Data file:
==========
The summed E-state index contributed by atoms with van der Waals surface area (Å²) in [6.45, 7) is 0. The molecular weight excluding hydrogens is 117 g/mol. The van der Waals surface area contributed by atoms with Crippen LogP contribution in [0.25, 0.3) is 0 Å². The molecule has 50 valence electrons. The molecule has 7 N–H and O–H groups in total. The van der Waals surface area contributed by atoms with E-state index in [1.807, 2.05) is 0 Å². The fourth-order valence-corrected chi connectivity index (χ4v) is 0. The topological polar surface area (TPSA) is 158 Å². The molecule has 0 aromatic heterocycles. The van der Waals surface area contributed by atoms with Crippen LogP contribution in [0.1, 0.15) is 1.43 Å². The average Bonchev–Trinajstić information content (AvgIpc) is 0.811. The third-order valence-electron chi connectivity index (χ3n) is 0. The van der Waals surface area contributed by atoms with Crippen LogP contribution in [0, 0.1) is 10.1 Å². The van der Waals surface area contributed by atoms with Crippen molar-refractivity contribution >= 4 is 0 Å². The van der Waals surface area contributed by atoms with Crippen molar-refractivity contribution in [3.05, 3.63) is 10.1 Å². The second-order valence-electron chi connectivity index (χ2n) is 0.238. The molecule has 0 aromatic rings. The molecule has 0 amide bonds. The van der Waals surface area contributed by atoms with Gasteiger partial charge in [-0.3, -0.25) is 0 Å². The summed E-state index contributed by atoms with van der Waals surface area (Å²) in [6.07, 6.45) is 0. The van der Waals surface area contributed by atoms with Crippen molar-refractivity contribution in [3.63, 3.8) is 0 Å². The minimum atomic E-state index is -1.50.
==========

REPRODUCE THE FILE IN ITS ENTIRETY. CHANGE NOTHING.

The summed E-state index contributed by atoms with van der Waals surface area (Å²) in [6.45, 7) is 0. The molecular weight excluding hydrogens is 117 g/mol. The van der Waals surface area contributed by atoms with Crippen LogP contribution in [0.25, 0.3) is 0 Å². The molecule has 50 valence electrons. The molecule has 7 N–H and O–H groups in total. The van der Waals surface area contributed by atoms with E-state index in [1.807, 2.05) is 0 Å². The fourth-order valence-corrected chi connectivity index (χ4v) is 0. The topological polar surface area (TPSA) is 158 Å². The molecule has 0 aromatic heterocycles. The van der Waals surface area contributed by atoms with Crippen LogP contribution in [0.1, 0.15) is 1.43 Å². The average Bonchev–Trinajstić information content (AvgIpc) is 0.811. The third-order valence-electron chi connectivity index (χ3n) is 0. The van der Waals surface area contributed by atoms with Crippen LogP contribution in [0, 0.1) is 10.1 Å². The van der Waals surface area contributed by atoms with Crippen molar-refractivity contribution >= 4 is 0 Å². The van der Waals surface area contributed by atoms with Crippen molar-refractivity contribution in [3.05, 3.63) is 10.1 Å². The second-order valence-electron chi connectivity index (χ2n) is 0.238. The molecule has 0 aromatic rings. The molecule has 0 amide bonds. The van der Waals surface area contributed by atoms with Gasteiger partial charge in [-0.3, -0.25) is 0 Å². The summed E-state index contributed by atoms with van der Waals surface area (Å²) in [6.07, 6.45) is 0. The van der Waals surface area contributed by atoms with Crippen molar-refractivity contribution in [3.63, 3.8) is 0 Å². The minimum atomic E-state index is -1.50.